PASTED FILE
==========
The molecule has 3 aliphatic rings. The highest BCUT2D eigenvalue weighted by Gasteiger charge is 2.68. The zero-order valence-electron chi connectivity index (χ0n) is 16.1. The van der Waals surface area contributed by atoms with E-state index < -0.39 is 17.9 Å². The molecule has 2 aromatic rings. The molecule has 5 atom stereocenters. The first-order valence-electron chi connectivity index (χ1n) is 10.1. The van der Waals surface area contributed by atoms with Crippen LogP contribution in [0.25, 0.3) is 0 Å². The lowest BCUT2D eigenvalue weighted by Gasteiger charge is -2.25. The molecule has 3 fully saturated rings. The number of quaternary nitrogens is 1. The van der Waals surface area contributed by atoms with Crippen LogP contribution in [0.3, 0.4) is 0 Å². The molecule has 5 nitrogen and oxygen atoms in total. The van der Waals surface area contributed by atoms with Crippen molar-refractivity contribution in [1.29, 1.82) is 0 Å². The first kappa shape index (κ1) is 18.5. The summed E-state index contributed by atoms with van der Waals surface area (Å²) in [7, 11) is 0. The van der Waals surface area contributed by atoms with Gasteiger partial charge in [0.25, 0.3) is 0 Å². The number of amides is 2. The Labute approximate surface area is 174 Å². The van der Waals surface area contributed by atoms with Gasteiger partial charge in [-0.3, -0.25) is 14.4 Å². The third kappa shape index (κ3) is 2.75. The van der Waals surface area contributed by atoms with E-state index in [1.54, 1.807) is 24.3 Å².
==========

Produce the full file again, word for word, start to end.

The molecule has 3 aliphatic rings. The highest BCUT2D eigenvalue weighted by Gasteiger charge is 2.68. The zero-order valence-electron chi connectivity index (χ0n) is 16.1. The van der Waals surface area contributed by atoms with E-state index < -0.39 is 17.9 Å². The molecule has 2 aromatic rings. The molecule has 5 atom stereocenters. The first-order valence-electron chi connectivity index (χ1n) is 10.1. The van der Waals surface area contributed by atoms with Crippen LogP contribution in [0.25, 0.3) is 0 Å². The lowest BCUT2D eigenvalue weighted by Gasteiger charge is -2.25. The molecule has 3 fully saturated rings. The number of quaternary nitrogens is 1. The van der Waals surface area contributed by atoms with Crippen LogP contribution in [0.3, 0.4) is 0 Å². The molecule has 5 nitrogen and oxygen atoms in total. The van der Waals surface area contributed by atoms with Crippen molar-refractivity contribution in [1.29, 1.82) is 0 Å². The first kappa shape index (κ1) is 18.5. The summed E-state index contributed by atoms with van der Waals surface area (Å²) in [7, 11) is 0. The van der Waals surface area contributed by atoms with Gasteiger partial charge in [0.25, 0.3) is 0 Å². The number of amides is 2. The Labute approximate surface area is 174 Å². The van der Waals surface area contributed by atoms with Gasteiger partial charge in [-0.3, -0.25) is 14.4 Å². The third kappa shape index (κ3) is 2.75. The van der Waals surface area contributed by atoms with E-state index in [1.54, 1.807) is 24.3 Å².